Driving the Nurburgring Nordschleife: was I insane?

Lufthansa A330 Old First Class DFW-FRA
Driving the Nurburgring Nordschleife
Lufthansa First Class Terminal
Oslo to celebrate Chris Guillebeau
Singapore A380 Suites Class FRA-SIN
Singapore Airlines Private Room and Singapore 777-300ER First Class SIN-HKG
Hong Kong and the Hyatt Regency Tsim Sha Tsui
Cathay Pacific’s The Wing Lounge and 747 First Class HKG-SFO

Well hey there.  Last time we spoke, you learned all about a fun and happy adventure I had on a really nice Lufthansa flight from Dallas to Frankfurt.  The seat was nice, food was excellent, and service was very punctual and genuine.  It set a very good benchmark for me, because the astute reader will remember I’m going to be comparing this to Suites Class on Singapore Airlines, First Class on Singapore Airlines, First Class on Cathay Pacific, and, the one you’re most excited about, Domestic First Class on American Airlines (http://www.youtube.com/watch?v=FNSZgbJsSxU).

The one critique I have of the Lufthansa flight is the scheduling.  The flight leaves DFW at 4pm, which makes it hard to get more than 3-4 hours of sleep.  Or, in my case, an hour and a half.  The temperature of the cabin (which I forgot to mention in my last post) was set to Scald, which for this cold sleeper didn’t lead to a wonderful sleep experience.  Now, you might think it’s hard to complain about a flight in international First Class, but I’m a Top Gun Complainer, so there.

Face-melting temperatures aside, I arrived in Frankfurt on a very cold and very snow flurryish Saturday morning.  The re-routing of my trip through Frankfurt was for a few reasons, but the main reason was I wanted to drive the Nurburgring Nordschleife, which is about two hours from Frankfurt.  If I can say this without sounding un-‘Merican, I LOVE driving in Germany.  It is a place for the driving purist to enjoy all that driving was meant to be.  The driving laws make sense, and most people generally follow them, unlike ‘Merica, where people pretty much do whatever they want as long as a certain finger is extended and their horn is honking.  Not in Germany though.  Everyone drives fast, well, and all while listening to heavy metal (my imagination).

Now here’s some actual consumer advice for the Frankfurt Airport if you ever would like to rent a car: DO NOT FOR ANY REASON WHATSOEVER USE THRIFTY/DOLLAR RENT-A-CAR.  When you search for pricing, they’ll always be the cheapest.  But they require people to purchase insurance at about a EUR20/day rate.  Have rental car coverage through a credit card?  Great, that’s fine, as long as it’s Mastercard (for those of us living in the States) and you have a LETTER from them describing the coverage.  Even when you bring all of this it is still a beating to get a car from them at the price to which you agreed.  I’ve even brought the letter they requested, but since it was from Visa they would not honor it.

I went to Sixt this time and picked up a BMW 318d diesel sedan.

Sixt pick-up area at Frankfurt's Terminal 1

Sixt pick-up area at Frankfurt’s Terminal 1

The conversation went like this:

“Hi, here to pick up my rental [hands over reservation documents]”
“Ok, your car is ready, could I see your card?”
“Sure, here [hands over card and driver’s license]”
“Thank you.  Would you like to purchase additional insurance?”
“No, I’m covered by American Express.”
“Good!  Enjoy your trip!”

Now, compare this to my experience at Thrifty (it was 2009, so my memory of the exact events may have faded a bit)

“Hi, here to pick up my rental [hands over reservation documents]”
“Ok, your car is ready, here, meet Gunter [points at big guy wielding a bat]”
[some time passes]
[Andy, bloodied and mostly lifeless, gives in and signs the insurance agreement for EUR20 more/day]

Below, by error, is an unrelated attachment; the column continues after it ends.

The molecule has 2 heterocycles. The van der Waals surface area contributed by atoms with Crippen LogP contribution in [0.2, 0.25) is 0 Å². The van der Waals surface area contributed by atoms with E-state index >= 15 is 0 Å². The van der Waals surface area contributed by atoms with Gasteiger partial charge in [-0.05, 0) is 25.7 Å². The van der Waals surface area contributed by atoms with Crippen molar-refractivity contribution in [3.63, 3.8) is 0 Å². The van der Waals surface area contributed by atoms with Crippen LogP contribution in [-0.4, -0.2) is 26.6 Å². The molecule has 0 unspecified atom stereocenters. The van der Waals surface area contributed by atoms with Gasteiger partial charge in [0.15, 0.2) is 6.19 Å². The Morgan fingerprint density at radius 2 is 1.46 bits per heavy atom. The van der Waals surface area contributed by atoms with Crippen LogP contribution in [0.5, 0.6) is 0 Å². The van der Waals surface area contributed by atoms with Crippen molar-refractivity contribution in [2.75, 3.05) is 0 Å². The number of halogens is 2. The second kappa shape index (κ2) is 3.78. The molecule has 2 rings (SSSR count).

In summary, I couldn’t recommend Sixt more strongly.  It was a pleasant experience, they were ready for me, and the car was in pristine condition.

I pulled out of the rental lot and was quickly on the A3 heading north out of Frankfurt.  The weather was not very good, which made me very nervous, as I didn’t want to drive 2 hours to a place that was closed.  There’s no moose at The Ring to tell me that it’s closed either (6 of you will get this joke) (haha, I know, pretty good right?).  I decided to forge a path of manliness, and manliness doesn’t withhold itself for snow: ONWARD TO THE RING.

For those of you who aren’t familiar, the Nurburgring is an institution in the automotive community.  Built over 16 months by brothers Jeff and Frank Nurbur…ok that’s not true.  Without getting too much into the history of the Ring, the Nordschleife is a bucket list item for any auto enthusiast.  Anyone with a street legal car can race on the Nordschleife (which is German for North Schleife).  It’s technically a one-way toll road, so German road law still applies (no passing on the right, no throwing live camels at other cars, etc.).  As I pulled into the tiny town of Nurburg (not Nurnberg or Nuremberg), I made my way to the entryway for the track (the red dot below).

Now, the actual course: 12.93 miles, 154 turns.  Accidents can be frequent and the track can get crowded.  Especially if you don’t know the track.

Uh Oh Number 1: Inexperience

Now, I’ve been fortunate enough to drive about 8 laps on the Ring, 4 in 2009 and 4 in 2010.  8 laps is awesome, but they say to truly learn the track you need about 50 laps.

Uh Oh Number 2: Slick Roads

The weather was marginal when I arrived.  Sleet was falling and the skies were cloudy, the temperature was holding steady just above freezing.  One hundred.  Fifty.  Four.  Turns.

Uh Oh Number 3: Wrong Car

Now, the previous two times I’ve driven this track I was in front wheel drive vehicles (in 2010 I actually rented a race-prepped Suzuki Swift from a local outfit), which are great for the inexperienced Ringer, especially if conditions are sketchy.  This time, I arrived in a rear-wheel drive BMW with a diesel engine (which was VERY torquey) and pretty narrow tires for a BMW (they may have been low rolling resistance tires, I’m sure someone will chime in and let me know if those were even an option).

I considered the above points very fervently, after which I courageously…went to the bathroom.  Once I was done with my business, I perused some of the cars in the parking lot.

Ferrari 458 Italia and Audi R8

Ferrari 458 Italia and Audi R8